During her town-hall forum Monday, Assembly Speaker Barbara Buckley made a nice presentation replete with facts. Facts are exactly what the tax-hike advocates should provide. They rarely give us any.
However, most of Buckley's facts dealt with Nevada's spending rankings, which are largely useless – unless your only objective is to increase government spending. Since government spending does not correlate with a better quality life, higher economic growth or better student achievement, it is unlikely that spending more will improve the state.
Buckley did, however, present one interesting graph.
With this graph, Buckley attempts to show that general fund revenue per capita has fallen since 1996. Note, however, that her graph shows a higher level today than in 2002 and 2003, also times when we witnessed cyclical market collapses induced by government (Federal Reserve) policies.
Her graph differs from a previous NPRI graph in two ways: 1) it appears she adjusted for inflation to 1996, and 2) her population estimates are not clear.
General fund revenue data from the Economic Forum (May 2007, June 2008 and the 2007-2008 Comparison) and population estimates at a generous 4 percent growth rate for 2008 and 2009 yield the following graph, adjusted for inflation to 2008. It should be noted that 2008 dollars are weak compared to previous years. That said, Nevada's revenue shortfall is linked to both declining revenues and a weaker dollar.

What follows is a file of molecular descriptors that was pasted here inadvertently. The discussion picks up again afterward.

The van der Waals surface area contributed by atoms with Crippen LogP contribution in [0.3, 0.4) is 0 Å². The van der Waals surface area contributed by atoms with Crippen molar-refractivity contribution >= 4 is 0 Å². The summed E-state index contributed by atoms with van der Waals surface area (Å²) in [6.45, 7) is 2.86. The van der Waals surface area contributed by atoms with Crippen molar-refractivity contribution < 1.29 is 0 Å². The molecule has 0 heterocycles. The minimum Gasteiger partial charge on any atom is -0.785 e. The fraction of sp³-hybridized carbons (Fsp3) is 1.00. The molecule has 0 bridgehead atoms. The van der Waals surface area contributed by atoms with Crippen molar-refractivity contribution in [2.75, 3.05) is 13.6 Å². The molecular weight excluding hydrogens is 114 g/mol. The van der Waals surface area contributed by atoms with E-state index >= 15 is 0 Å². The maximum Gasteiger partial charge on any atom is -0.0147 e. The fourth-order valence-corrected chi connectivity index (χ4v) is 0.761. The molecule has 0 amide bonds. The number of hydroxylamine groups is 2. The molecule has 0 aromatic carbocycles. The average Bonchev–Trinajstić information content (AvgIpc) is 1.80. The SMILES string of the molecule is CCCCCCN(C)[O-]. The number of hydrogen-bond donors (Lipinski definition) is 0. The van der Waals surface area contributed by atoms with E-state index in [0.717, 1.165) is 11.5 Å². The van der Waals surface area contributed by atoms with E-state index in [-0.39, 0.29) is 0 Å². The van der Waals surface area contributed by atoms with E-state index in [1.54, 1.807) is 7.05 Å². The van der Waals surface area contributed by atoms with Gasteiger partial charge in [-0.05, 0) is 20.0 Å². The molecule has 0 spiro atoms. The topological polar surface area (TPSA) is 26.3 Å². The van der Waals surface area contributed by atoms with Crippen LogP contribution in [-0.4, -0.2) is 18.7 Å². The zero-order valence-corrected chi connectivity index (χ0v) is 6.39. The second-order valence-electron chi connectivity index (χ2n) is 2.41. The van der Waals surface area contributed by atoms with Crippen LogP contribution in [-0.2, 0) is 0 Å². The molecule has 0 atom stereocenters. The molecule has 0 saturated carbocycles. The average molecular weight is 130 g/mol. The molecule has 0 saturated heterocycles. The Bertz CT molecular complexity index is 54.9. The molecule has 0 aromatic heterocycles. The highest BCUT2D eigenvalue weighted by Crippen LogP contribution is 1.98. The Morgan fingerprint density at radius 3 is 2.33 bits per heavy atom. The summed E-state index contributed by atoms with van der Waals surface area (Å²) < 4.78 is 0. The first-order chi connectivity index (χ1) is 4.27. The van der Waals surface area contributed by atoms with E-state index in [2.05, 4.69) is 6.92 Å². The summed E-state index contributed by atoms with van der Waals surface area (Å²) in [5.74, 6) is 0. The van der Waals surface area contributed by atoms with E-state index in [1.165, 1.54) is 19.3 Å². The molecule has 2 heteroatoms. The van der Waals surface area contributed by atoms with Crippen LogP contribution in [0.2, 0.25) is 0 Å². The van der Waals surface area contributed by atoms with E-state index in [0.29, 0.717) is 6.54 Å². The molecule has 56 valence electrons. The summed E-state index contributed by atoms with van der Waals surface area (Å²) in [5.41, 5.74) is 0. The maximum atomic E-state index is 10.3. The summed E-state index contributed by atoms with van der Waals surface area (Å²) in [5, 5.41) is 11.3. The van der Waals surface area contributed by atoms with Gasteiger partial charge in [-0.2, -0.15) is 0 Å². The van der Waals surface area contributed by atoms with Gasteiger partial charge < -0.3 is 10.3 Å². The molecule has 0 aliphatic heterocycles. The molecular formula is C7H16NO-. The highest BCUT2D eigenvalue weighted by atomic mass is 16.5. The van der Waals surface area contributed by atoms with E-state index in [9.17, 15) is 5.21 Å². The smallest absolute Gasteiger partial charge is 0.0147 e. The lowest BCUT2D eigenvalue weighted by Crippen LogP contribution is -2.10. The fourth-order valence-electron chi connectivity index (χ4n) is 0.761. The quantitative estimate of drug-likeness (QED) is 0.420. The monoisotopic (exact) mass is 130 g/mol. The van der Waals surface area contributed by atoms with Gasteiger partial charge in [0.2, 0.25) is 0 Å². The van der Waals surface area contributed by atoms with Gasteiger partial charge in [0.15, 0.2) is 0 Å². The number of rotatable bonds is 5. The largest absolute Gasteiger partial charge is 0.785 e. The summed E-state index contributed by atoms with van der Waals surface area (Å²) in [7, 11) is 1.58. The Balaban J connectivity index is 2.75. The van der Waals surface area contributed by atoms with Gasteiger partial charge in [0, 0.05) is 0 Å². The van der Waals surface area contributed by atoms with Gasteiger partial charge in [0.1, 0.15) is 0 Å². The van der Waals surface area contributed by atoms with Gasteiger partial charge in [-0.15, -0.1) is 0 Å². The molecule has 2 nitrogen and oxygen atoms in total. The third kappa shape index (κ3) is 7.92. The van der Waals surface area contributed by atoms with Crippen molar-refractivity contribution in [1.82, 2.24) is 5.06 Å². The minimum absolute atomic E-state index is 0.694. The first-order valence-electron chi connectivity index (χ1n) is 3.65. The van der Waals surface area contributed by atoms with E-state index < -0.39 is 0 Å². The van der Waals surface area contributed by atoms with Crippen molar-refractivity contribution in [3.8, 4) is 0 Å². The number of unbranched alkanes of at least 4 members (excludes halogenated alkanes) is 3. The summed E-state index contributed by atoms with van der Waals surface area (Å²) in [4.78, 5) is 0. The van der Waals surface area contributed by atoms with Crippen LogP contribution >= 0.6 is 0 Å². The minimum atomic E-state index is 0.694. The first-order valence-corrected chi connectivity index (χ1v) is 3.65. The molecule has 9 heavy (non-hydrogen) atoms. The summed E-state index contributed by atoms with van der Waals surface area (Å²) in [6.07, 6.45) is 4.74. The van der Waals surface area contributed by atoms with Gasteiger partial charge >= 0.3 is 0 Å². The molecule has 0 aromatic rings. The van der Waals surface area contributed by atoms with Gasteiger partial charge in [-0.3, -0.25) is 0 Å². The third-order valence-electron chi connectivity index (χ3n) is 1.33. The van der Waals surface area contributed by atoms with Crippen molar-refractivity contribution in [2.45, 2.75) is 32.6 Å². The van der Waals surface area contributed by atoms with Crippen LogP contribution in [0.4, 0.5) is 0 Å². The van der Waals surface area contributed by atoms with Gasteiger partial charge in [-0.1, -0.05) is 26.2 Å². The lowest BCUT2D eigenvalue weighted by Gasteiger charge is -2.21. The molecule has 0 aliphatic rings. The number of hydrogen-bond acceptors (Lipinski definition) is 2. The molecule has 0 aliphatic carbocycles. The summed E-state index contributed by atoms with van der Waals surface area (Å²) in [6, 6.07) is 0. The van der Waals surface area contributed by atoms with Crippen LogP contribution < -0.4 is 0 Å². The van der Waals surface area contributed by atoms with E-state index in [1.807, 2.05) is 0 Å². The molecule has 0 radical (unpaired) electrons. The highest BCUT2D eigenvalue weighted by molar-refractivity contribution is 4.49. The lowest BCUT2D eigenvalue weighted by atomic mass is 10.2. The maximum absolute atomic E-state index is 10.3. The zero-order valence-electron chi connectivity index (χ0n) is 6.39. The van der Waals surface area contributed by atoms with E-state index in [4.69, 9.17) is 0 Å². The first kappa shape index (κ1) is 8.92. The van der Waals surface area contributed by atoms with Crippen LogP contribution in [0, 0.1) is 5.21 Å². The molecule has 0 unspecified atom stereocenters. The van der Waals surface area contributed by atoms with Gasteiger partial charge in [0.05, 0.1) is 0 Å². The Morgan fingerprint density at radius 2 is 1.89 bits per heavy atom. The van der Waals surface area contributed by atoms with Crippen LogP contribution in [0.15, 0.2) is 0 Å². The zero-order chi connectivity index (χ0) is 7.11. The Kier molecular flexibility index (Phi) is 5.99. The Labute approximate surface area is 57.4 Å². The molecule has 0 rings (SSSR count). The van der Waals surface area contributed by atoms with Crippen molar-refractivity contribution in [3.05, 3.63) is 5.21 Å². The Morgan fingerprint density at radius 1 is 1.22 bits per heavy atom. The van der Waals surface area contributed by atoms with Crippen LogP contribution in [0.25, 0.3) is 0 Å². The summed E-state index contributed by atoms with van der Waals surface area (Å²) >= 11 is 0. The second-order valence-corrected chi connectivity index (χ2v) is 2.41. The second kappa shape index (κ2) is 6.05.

Still, from the data we have available, Nevada's FY 2009 general fund revenue collection will come in ahead of 1996. It is only when better than 5 percent population growth for 2008 and 2009 is assumed that per capita revenues for FY 2009 come in lower than for 1996. It is unclear if Buckley's graph assumes such high rates of population growth or if some general fund revenue sources were eliminated from the data.
Even if Nevada's general fund revenue per capita for 2009 were to come in below 1996, this should be welcome news. Nevada government needs to learn how to be more efficient with the dollars it receives from taxpayers – especially in difficult economic times.
UPDATE: NPRI discovered that Buckley's graph assumed higher population growth rates and used spending figures from the Legislative Council Bureau's Fiscal Division, which had higher general fund spending figures from 1996-2000 than the Economic Forum's figures (which NPRI used). This allows her to make the claim that Nevada's general fund has not kept pace with population growth and inflation.